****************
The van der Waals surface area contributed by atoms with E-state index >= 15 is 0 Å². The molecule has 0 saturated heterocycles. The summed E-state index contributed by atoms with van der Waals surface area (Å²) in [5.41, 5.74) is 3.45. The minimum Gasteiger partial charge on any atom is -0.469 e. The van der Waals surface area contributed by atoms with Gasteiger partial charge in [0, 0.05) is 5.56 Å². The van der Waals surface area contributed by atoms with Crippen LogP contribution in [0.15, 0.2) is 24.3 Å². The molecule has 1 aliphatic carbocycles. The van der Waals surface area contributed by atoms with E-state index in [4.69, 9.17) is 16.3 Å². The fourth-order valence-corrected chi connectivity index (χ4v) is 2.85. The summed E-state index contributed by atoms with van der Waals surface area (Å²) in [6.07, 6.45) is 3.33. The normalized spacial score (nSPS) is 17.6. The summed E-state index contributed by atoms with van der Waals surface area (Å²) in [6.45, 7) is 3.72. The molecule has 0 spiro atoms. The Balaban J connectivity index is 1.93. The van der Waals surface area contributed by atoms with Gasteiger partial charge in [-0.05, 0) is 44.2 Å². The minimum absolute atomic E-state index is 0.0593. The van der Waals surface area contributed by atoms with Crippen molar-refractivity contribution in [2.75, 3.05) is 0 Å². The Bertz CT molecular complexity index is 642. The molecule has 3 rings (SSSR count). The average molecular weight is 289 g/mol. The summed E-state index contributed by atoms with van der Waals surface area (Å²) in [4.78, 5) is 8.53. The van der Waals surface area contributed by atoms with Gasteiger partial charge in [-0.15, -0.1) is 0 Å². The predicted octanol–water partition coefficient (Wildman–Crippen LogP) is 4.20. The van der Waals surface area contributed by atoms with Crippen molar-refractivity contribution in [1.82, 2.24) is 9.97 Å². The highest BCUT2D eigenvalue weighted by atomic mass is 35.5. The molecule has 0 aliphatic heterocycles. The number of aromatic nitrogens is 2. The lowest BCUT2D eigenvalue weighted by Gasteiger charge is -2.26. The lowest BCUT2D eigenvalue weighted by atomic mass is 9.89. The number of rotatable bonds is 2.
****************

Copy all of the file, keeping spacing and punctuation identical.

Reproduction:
The van der Waals surface area contributed by atoms with E-state index >= 15 is 0 Å². The molecule has 0 saturated heterocycles. The summed E-state index contributed by atoms with van der Waals surface area (Å²) in [5.41, 5.74) is 3.45. The minimum Gasteiger partial charge on any atom is -0.469 e. The van der Waals surface area contributed by atoms with Gasteiger partial charge in [0, 0.05) is 5.56 Å². The van der Waals surface area contributed by atoms with Crippen LogP contribution in [0.15, 0.2) is 24.3 Å². The molecule has 1 aliphatic carbocycles. The van der Waals surface area contributed by atoms with E-state index in [4.69, 9.17) is 16.3 Å². The fourth-order valence-corrected chi connectivity index (χ4v) is 2.85. The summed E-state index contributed by atoms with van der Waals surface area (Å²) in [6.07, 6.45) is 3.33. The normalized spacial score (nSPS) is 17.6. The summed E-state index contributed by atoms with van der Waals surface area (Å²) in [6.45, 7) is 3.72. The molecule has 0 spiro atoms. The Balaban J connectivity index is 1.93. The van der Waals surface area contributed by atoms with Gasteiger partial charge in [-0.05, 0) is 44.2 Å². The minimum absolute atomic E-state index is 0.0593. The van der Waals surface area contributed by atoms with Crippen molar-refractivity contribution in [2.75, 3.05) is 0 Å². The Bertz CT molecular complexity index is 642. The molecule has 3 rings (SSSR count). The average molecular weight is 289 g/mol. The summed E-state index contributed by atoms with van der Waals surface area (Å²) in [4.78, 5) is 8.53. The van der Waals surface area contributed by atoms with Gasteiger partial charge in [-0.15, -0.1) is 0 Å². The predicted octanol–water partition coefficient (Wildman–Crippen LogP) is 4.20. The van der Waals surface area contributed by atoms with Crippen molar-refractivity contribution in [1.82, 2.24) is 9.97 Å². The highest BCUT2D eigenvalue weighted by atomic mass is 35.5. The molecule has 0 aliphatic heterocycles. The number of aromatic nitrogens is 2. The lowest BCUT2D eigenvalue weighted by Gasteiger charge is -2.26. The lowest BCUT2D eigenvalue weighted by atomic mass is 9.89. The number of rotatable bonds is 2.